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Home » Glynn Harris: Things looking up for turkey season

Glynn Harris: Things looking up for turkey season

by Russell Hedges

Featured photo of Ross Downer of Minden a courtesy photo

There is no way I could ever forget my introduction to hunting wild turkeys. I had actually tagged along years ago behind Blue Parkman, a veteran turkey hunter from Ruston who had several years of chasing gobblers under his belt. Back then, turkeys were scarce only being found in isolated areas such as the Jackson Bienville wildlife management area where I followed Parkman. The hunt ended without success although I got to hear a turkey gobble for the first time.

​It was years later, 1994, that my addiction to turkey hunting began when I accepted the invitation to hunt turkeys in Alabama. I was reluctant at first because I had never turkey hunted and the date of the invitation coincided with bream bedding season here at home. I rather reluctantly accepted the invitation, shot my very first gobbler and I was instantly hooked. Some 20 years later before age and infirmities halted my ability to chase gobblers, I was able to bring down 41 gobblers from around the country, collecting my coveted Grand Slam in the process.

​I would love to still be able to hurry across the woods to be sitting withing 100 yards of a roosted gobbler before it flew down. Since I can’t, I enjoy talking about them, writing about them and supporting them by my membership in our local chapter of the National Wild Turkey Federation.

​Now that turkey season is kicking off – opening day in Area A this year is April 6 – I visited with the state’s top wild turkey expert, Cody Cedatol, to get his thoughts on what the turkey situation looks like this year in Louisiana. For the past several years, things have not been quite so rosy as they have been in earlier times.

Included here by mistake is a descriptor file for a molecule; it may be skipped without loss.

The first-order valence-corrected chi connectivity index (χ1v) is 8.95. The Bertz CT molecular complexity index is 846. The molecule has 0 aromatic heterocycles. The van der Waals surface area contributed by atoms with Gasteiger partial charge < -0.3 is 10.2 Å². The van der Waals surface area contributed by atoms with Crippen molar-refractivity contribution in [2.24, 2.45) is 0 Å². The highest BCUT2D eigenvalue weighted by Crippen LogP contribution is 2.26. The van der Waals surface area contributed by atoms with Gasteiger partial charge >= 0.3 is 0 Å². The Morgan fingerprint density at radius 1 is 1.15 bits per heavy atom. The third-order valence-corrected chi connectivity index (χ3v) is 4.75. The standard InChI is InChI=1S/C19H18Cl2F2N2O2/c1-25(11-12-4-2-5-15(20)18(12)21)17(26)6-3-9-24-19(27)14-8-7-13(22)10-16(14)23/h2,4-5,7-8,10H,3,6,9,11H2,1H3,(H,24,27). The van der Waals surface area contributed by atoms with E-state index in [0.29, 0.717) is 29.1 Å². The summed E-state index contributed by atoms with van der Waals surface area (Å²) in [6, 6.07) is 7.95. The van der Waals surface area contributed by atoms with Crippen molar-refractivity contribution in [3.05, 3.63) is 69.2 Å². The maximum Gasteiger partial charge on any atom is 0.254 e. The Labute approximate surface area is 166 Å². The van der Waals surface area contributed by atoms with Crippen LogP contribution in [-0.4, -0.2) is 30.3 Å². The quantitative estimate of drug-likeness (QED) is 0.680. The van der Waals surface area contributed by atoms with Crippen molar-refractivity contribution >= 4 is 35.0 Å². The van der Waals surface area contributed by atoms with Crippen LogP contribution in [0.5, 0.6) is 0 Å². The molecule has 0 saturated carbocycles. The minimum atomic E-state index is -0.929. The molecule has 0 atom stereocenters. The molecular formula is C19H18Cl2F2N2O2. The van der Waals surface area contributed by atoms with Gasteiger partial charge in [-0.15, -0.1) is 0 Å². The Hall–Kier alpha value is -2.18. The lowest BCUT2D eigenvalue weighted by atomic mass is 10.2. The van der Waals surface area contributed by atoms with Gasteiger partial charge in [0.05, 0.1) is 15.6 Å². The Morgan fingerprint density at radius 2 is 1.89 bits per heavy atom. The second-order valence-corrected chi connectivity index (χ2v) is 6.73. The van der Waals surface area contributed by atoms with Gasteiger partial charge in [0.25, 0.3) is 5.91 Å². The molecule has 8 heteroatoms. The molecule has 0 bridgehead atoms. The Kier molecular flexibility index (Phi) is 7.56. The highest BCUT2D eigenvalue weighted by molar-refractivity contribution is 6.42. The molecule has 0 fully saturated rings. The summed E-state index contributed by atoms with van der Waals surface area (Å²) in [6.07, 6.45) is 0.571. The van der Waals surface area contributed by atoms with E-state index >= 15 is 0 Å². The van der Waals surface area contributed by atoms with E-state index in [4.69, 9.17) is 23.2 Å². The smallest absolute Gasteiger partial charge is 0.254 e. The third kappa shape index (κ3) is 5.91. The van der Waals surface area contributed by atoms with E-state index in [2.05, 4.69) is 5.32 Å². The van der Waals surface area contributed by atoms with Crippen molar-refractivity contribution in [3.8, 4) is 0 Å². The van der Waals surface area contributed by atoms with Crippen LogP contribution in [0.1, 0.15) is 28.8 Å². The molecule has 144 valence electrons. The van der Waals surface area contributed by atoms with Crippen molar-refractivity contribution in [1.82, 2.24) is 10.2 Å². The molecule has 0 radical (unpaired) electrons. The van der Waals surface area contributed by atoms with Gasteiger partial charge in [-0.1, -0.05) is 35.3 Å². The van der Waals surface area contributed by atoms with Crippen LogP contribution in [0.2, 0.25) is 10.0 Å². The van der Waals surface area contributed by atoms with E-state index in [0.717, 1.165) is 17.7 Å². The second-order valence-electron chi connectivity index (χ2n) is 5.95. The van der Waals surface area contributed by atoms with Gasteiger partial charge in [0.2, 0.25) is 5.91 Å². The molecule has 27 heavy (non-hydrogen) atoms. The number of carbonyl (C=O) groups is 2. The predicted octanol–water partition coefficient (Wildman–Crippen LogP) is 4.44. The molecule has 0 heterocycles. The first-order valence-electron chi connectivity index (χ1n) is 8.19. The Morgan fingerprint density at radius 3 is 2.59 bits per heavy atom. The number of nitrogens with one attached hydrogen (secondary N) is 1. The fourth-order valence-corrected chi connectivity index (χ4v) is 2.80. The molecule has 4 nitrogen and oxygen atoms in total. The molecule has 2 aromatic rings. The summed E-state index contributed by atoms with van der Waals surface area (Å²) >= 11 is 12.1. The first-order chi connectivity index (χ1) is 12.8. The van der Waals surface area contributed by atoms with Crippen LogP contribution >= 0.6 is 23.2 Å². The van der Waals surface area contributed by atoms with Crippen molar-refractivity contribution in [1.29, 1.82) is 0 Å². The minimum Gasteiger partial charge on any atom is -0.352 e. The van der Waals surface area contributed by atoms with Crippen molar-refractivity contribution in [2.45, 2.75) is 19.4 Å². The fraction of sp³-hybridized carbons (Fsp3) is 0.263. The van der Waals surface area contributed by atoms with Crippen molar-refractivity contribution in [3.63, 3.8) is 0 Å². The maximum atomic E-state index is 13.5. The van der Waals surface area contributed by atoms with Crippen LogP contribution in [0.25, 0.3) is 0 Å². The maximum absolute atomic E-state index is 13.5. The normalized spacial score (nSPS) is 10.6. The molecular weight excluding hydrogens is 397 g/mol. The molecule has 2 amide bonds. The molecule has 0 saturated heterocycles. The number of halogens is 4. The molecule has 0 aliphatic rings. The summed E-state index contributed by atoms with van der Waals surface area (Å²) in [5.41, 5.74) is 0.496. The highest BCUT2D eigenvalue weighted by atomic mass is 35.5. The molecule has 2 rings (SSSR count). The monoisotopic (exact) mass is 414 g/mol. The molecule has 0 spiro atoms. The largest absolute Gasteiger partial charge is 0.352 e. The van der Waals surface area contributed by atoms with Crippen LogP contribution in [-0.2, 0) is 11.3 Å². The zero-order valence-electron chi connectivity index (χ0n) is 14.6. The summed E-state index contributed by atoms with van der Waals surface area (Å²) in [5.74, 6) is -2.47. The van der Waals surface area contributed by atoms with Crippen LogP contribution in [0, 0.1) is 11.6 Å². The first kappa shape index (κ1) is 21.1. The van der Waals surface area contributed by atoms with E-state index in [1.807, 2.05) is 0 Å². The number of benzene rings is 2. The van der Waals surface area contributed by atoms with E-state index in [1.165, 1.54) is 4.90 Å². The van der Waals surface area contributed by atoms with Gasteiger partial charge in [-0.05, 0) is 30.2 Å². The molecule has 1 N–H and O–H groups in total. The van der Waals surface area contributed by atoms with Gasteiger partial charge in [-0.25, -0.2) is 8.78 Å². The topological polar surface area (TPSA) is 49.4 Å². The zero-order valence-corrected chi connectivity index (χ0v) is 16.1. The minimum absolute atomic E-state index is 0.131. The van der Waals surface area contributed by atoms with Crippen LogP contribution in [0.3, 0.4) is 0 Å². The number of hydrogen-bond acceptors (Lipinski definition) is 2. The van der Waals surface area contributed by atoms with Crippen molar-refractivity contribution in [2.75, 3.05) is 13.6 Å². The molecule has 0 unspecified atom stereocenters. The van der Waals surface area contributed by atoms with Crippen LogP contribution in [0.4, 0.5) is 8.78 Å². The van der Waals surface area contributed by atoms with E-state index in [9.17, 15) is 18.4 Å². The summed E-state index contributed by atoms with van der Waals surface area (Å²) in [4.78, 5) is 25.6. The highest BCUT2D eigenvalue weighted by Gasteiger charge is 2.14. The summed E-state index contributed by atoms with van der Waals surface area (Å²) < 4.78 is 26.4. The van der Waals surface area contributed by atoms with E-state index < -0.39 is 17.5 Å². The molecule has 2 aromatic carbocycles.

​“Based on all we have been able to tell,” Cedatol began, “things are looking better than they have over the last decade or so. We have had a good hatch two years in a row and we have determined that the gobbler harvest was up again last year so we’re excited about that.”

​My next question had to do with the reason or reasons that things are looking better for our state’s turkey population.

​“There are at least a couple of reasons,” said Cedatol. “A few years ago, we delayed the opening of turkey season to give gobblers and hens a bit longer to get together and breed and this has resulted in better hatches of young turkeys. Another reason is an environmental one. For the past couple of years, we have had better weather during the nesting and brooding season. Turkeys need a relatively dry period from April to June and that’s what we’ve had and turkeys have responded.”

​Cedatol noted that there were reports of a good population of juvenile males (jakes) last year which means those that carried over will be adult gobblers this season.

​I wondered what plans if any were on the drawing board going forward from this year as regards management of wild turkeys.

​“We have a proposal before the Wildlife and Fisheries Commission that would prohibit the harvest of jakes except byyouth hunters. Lots of hunters have expressed a desire for us to do this and in fact, many private hunting clubs already prohibit the taking of jakes. It’s not a done deal as the proposal is out for public comments and Commission won’t be acting on it until their April meeting,” he said.  

Public hearings will take place around the state prior to the meeting giving hunters the opportunity to express opinions as to whether or not the prohibition of taking jakes will become law. Have an opinion? Let the Commission know what you think.

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